"A View of the Role of the Bass" by Steve Khan

    Having grown-up in the '50s and '60s, I have seen the possibilities of the bass, both acoustic and electric, expanded to new heights. Today's level of virtuosity is astounding - and, of course, I admire that greatly.

    However, for me, Job #1 for a bassist, is simply to play the bass, just be the bassist in the band!Steve Khan Mark Wohlrab Photo Style App Jagged Make the music feel good, make it swing/groove. Have a big full, round sound, and supply the depth and bottom that any band needs to present their music in the best possible way. IF a bassist can solo, even play wonderfully melodic solos, this, to me, is a bonus - but not always essential. In the end, we are all there to do one thing, and that is this: Serve the music, serve the song!!! It's that simple.

    I probably have had the closest and deepest musical relationship with Anthony Jackson. All that I have become as a player, I owe to my work during the early '80s with Anthony, Steve Jordan and Manolo Badrena. They taught me how to listen, how to MAKE MUSIC with my bandmates, .....how to break down the boundaries of the traditional ways of viewing how music is constructed and played. Within the context of our group, the music became conversational, and I grew comfortable in that approach. It can be risky, but the rewards are worth it.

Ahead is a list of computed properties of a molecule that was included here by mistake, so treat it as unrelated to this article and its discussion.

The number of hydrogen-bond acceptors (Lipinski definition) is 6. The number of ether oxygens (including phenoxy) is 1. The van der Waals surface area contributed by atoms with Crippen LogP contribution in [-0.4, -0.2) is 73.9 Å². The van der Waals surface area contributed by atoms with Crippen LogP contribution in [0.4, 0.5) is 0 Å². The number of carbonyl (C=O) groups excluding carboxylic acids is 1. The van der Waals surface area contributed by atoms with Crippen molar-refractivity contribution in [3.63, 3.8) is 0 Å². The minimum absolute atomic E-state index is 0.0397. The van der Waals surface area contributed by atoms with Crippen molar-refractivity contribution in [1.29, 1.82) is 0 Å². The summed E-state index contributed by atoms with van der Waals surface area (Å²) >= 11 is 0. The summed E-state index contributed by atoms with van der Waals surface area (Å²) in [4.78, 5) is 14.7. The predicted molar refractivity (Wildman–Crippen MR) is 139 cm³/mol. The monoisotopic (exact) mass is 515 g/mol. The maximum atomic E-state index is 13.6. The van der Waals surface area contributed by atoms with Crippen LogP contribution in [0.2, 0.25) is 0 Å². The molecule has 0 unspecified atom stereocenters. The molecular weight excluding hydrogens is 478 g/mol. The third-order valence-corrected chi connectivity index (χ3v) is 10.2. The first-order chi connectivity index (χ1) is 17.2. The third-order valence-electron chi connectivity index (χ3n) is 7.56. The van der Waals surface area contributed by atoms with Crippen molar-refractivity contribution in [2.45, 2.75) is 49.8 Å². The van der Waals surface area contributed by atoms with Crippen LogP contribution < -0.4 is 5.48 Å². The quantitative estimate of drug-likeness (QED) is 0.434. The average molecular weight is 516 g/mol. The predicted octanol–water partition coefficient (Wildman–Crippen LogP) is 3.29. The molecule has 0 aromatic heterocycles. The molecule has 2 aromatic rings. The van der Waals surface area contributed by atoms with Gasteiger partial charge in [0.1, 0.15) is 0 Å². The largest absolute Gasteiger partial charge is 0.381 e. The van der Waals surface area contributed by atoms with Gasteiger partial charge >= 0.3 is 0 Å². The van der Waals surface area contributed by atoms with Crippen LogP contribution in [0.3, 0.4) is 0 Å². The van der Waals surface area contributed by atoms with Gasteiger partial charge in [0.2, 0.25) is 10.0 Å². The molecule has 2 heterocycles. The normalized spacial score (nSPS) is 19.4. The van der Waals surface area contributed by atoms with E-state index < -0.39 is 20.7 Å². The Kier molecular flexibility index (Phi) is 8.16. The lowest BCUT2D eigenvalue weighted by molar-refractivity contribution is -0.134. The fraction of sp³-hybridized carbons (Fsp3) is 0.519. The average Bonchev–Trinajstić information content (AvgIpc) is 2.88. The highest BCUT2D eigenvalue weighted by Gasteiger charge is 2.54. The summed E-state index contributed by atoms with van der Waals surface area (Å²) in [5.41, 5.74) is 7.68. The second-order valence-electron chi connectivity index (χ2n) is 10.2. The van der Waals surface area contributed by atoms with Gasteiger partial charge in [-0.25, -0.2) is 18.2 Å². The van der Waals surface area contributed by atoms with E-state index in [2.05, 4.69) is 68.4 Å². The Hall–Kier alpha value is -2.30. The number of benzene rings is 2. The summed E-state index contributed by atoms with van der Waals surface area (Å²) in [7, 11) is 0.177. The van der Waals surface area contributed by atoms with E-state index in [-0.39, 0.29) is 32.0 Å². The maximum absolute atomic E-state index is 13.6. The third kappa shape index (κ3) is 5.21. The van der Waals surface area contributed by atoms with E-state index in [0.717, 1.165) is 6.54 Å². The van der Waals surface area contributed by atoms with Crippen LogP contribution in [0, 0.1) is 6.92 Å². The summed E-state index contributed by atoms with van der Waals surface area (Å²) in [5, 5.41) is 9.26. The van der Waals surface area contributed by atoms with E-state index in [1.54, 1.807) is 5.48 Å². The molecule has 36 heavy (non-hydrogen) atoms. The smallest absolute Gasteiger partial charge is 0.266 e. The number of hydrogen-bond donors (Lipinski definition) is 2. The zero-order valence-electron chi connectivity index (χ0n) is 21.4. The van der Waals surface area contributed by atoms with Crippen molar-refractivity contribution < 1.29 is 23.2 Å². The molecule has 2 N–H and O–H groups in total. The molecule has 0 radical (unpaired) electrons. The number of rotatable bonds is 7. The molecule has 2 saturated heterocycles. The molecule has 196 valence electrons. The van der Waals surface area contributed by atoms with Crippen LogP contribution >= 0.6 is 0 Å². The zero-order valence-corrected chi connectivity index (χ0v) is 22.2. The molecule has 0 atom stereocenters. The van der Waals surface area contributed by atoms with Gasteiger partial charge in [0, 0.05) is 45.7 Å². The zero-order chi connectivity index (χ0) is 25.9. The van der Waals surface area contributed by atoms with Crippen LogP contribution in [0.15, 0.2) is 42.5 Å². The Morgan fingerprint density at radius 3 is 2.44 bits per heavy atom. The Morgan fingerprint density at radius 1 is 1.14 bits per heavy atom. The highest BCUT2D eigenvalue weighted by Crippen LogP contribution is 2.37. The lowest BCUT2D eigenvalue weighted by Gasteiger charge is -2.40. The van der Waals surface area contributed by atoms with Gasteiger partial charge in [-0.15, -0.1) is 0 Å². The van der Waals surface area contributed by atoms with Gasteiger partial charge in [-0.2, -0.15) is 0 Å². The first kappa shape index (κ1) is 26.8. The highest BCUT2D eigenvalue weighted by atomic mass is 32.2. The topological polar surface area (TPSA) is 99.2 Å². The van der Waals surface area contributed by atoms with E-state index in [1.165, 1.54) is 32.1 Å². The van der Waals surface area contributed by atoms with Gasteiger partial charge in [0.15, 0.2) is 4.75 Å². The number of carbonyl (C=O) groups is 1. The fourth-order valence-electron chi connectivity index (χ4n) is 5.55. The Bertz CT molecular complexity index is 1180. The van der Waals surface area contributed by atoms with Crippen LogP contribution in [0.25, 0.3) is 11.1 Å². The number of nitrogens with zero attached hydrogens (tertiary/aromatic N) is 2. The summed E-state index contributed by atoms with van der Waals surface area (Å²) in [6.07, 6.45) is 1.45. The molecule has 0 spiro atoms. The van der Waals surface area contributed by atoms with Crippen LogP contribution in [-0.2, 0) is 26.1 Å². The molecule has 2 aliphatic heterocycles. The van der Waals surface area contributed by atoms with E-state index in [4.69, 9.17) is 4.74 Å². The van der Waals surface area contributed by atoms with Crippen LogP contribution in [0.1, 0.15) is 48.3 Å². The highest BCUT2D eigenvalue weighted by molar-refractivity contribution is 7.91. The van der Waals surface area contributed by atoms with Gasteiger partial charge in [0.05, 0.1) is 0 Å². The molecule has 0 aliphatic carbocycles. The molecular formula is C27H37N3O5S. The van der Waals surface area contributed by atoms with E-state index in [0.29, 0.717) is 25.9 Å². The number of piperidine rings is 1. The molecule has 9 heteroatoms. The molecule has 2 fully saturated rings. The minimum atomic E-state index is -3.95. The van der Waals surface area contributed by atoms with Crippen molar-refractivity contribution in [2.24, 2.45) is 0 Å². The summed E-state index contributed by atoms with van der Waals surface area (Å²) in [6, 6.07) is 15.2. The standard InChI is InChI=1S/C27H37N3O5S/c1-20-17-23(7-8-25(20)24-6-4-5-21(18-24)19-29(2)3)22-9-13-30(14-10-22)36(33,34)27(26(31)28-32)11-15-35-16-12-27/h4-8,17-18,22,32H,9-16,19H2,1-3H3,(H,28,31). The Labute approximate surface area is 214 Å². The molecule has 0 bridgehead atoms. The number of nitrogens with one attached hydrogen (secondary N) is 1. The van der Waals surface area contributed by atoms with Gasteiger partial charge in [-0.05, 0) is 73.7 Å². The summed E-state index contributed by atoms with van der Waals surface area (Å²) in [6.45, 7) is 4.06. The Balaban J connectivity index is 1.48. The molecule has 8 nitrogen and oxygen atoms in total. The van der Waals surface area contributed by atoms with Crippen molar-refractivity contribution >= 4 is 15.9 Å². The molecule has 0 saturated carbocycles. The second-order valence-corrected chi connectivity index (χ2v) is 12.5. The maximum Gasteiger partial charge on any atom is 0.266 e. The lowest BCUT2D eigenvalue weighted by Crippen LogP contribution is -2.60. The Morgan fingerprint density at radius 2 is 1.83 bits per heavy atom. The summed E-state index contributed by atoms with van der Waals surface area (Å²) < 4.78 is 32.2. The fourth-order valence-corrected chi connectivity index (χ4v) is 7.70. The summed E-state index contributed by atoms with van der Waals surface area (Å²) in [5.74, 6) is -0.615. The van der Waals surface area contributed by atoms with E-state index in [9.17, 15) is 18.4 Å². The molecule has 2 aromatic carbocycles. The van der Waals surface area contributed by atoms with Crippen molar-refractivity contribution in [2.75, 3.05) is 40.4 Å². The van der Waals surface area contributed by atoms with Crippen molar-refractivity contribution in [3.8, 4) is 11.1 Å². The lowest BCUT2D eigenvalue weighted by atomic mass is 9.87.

On my own recordings, in addition to Anthony, I have had the privilege of wonderful musical relationships with Will Lee; John Patitucci (Ac. Bass); Ron Carter; and now Rubén Rodríguez(El. Bass & Baby Bass). While touring during the '90s, I was very fortunate to have played with Jay Anderson, Scott Colley, Larry Grenadier, and Drew Gress. The acoustic bassists that I know are all wonderfully conversational players with a superb sense of harmony. For me, on the electric bass, this is much harder to find.

    My message to the young bassist, especially the young electric bassist, is to focus more on Job #1, and not to worry so much about being the fastest bass player in the world. Don't be so preoccupied with competing in "THE BASS OLYMPICS"!!! Ask yourself, "How can I help the music sound better, swing harder?" You can't go wrong if you are trying to do those things.

- Steve Khan

[Photo: Steve Khan by Mark Wohlrab
Style® App.: Jagged Treatment]